International trade in services agreements

International Trade in Services Agreements

Everything you wanted to know about the General Agreement on Trade in Services...

1. What is the main purpose of the GATS?

The creation of the GATS was one of the landmark achievements of the Uruguay Round, whose results entered into force in January 1995. The GATS was inspired by essentially the same objectives as its counterpart in merchandise trade, the General Agreement on Tariffs and Trade (GATT): creating a credible and reliable system of international trade rules; ensuring fair and equitable treatment of all participants (principle of non-discrimination); stimulating economic activity through guaranteed policy bindings; and promoting trade and development through progressive liberalization.

While services currently account for over 60 percent of global production and employment, they represent no more than 20 per cent of total trade (BOP basis). This — seemingly modest — share should not be underestimated, however. Many services, which have long been considered genuine domestic activities, have increasingly become internationally mobile. This trend is likely to continue, owing to the introduction of new transmission technologies (e.g. electronic banking, tele-health or tele-education services), the opening up in many countries of long-entrenched monopolies (e.g. voice telephony and postal services), and regulatory reforms in hitherto tightly regulated sectors such as transport. Combined with changing consumer preferences, such technical and regulatory innovations have enhanced the “tradability” of services and, thus, created a need for multilateral disciplines.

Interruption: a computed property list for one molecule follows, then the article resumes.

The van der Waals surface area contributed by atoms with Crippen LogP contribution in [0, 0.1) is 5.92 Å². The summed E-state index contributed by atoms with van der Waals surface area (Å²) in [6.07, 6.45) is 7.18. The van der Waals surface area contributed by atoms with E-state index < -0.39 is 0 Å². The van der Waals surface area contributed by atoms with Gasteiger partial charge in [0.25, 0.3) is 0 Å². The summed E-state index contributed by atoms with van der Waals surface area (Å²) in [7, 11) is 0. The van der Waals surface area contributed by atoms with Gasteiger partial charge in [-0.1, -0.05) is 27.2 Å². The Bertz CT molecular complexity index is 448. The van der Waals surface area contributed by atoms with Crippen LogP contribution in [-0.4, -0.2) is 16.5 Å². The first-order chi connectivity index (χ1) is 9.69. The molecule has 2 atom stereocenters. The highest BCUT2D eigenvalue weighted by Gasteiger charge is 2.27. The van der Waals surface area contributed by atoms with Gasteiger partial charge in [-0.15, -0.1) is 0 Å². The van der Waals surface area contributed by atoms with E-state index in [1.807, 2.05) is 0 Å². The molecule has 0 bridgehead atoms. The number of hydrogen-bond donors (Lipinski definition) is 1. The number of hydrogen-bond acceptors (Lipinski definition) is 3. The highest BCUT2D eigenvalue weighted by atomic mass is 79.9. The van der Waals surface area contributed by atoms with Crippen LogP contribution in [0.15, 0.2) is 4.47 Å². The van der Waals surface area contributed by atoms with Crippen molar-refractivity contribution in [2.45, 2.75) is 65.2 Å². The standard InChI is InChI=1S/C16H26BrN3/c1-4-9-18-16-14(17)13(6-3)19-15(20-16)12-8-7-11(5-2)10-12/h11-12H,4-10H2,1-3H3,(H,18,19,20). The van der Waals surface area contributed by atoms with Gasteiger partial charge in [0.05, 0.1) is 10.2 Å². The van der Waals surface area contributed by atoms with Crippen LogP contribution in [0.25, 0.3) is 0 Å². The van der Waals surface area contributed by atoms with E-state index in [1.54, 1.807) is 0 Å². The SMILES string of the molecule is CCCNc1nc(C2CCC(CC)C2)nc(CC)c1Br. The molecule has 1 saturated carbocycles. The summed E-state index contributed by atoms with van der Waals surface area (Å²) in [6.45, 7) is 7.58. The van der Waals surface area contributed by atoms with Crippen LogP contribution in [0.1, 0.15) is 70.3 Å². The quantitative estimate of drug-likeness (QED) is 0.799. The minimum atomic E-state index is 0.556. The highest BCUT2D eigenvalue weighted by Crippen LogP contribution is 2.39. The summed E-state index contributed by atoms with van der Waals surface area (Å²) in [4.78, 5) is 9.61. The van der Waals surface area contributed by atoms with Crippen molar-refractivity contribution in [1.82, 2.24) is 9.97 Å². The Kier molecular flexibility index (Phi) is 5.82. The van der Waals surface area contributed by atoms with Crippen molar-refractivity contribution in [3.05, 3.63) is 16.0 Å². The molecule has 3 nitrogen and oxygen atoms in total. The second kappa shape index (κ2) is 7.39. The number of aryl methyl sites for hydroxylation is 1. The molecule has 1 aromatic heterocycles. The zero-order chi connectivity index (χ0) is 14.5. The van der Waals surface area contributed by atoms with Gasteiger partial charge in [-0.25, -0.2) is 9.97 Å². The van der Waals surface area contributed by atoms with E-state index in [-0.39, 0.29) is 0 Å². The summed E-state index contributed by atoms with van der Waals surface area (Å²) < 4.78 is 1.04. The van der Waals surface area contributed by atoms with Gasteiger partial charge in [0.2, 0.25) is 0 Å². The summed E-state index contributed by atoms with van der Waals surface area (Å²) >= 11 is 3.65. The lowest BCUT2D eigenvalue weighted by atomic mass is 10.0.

2. Which countries participate?

All WTO Members, some 140 economies at present, are at the same time Members of the GATS and, to varying degrees, have assumed commitments in individual service sectors.

3. What services are covered?

The GATS applies in principle to all service sectors, with two exceptions.
Article I(3) of the GATS excludes “services supplied in the exercise of governmental authority”. These are services that are supplied neither on a commercial basis nor in competition with other suppliers. Cases in point are social security schemes and any other public service, such as health or education, that is provided at non-market conditions.
Further, the Annex on Air Transport Services exempts from coverage measures affecting air traffic rights and services directly related to the exercise of such rights.

4. Is it true that the GATS not only applies to cross-border flows of services, but additional modes of supply?

The GATS distinguishes between four modes of supplying services: cross-border trade, consumption abroad, commercial presence, and presence of natural persons.
Cross-border supply is defined to cover services flows from the territory of one Member into the territory of another Member (e.g. banking or architectural services transmitted via telecommunications or mail);
Consumption abroad refers to situations where a service consumer (e.g. tourist or patient) moves into another Member's territory to obtain a service;
Commercial presence implies that a service supplier of one Member establishes a territorial presence, including through ownership or lease of premises, in another Member's territory to provide a service (e.g. domestic subsidiaries of foreign insurance companies or hotel chains); and Presence of natural persons consists of persons of one Member entering the territory of another Member to supply a service (e.g. accountants, doctors or teachers). The Annex on Movement of Natural Persons specifies, however, that Members remain free to operate measures regarding citizenship, residence or access to the employment market on a permanent basis.